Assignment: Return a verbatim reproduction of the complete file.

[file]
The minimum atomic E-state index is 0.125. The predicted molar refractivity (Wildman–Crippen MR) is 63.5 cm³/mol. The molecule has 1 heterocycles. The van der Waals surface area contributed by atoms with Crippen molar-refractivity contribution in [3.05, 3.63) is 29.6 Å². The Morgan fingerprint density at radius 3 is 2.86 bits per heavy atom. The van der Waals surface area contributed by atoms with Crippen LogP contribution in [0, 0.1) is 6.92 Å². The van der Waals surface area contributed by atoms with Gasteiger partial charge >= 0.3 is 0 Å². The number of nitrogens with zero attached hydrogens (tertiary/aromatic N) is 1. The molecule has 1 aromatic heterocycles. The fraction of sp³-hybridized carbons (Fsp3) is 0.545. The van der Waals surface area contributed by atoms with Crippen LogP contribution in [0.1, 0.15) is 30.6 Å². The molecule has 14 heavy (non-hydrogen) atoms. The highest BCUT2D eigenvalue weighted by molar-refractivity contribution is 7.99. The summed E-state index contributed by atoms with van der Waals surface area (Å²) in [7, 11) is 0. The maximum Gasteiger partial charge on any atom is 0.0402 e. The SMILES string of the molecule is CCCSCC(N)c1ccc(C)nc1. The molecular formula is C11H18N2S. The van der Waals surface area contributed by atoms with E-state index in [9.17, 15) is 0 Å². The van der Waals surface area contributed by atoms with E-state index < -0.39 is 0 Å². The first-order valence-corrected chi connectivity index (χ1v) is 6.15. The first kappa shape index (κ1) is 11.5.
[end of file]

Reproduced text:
The minimum atomic E-state index is 0.125. The predicted molar refractivity (Wildman–Crippen MR) is 63.5 cm³/mol. The molecule has 1 heterocycles. The van der Waals surface area contributed by atoms with Crippen molar-refractivity contribution in [3.05, 3.63) is 29.6 Å². The Morgan fingerprint density at radius 3 is 2.86 bits per heavy atom. The van der Waals surface area contributed by atoms with Crippen LogP contribution in [0, 0.1) is 6.92 Å². The van der Waals surface area contributed by atoms with Gasteiger partial charge >= 0.3 is 0 Å². The number of nitrogens with zero attached hydrogens (tertiary/aromatic N) is 1. The molecule has 1 aromatic heterocycles. The fraction of sp³-hybridized carbons (Fsp3) is 0.545. The van der Waals surface area contributed by atoms with Crippen LogP contribution in [0.1, 0.15) is 30.6 Å². The molecule has 14 heavy (non-hydrogen) atoms. The highest BCUT2D eigenvalue weighted by molar-refractivity contribution is 7.99. The summed E-state index contributed by atoms with van der Waals surface area (Å²) in [7, 11) is 0. The maximum Gasteiger partial charge on any atom is 0.0402 e. The SMILES string of the molecule is CCCSCC(N)c1ccc(C)nc1. The molecular formula is C11H18N2S. The van der Waals surface area contributed by atoms with E-state index in [9.17, 15) is 0 Å². The van der Waals surface area contributed by atoms with E-state index < -0.39 is 0 Å². The first-order valence-corrected chi connectivity index (χ1v) is 6.15. The first kappa shape index (κ1) is 11.5.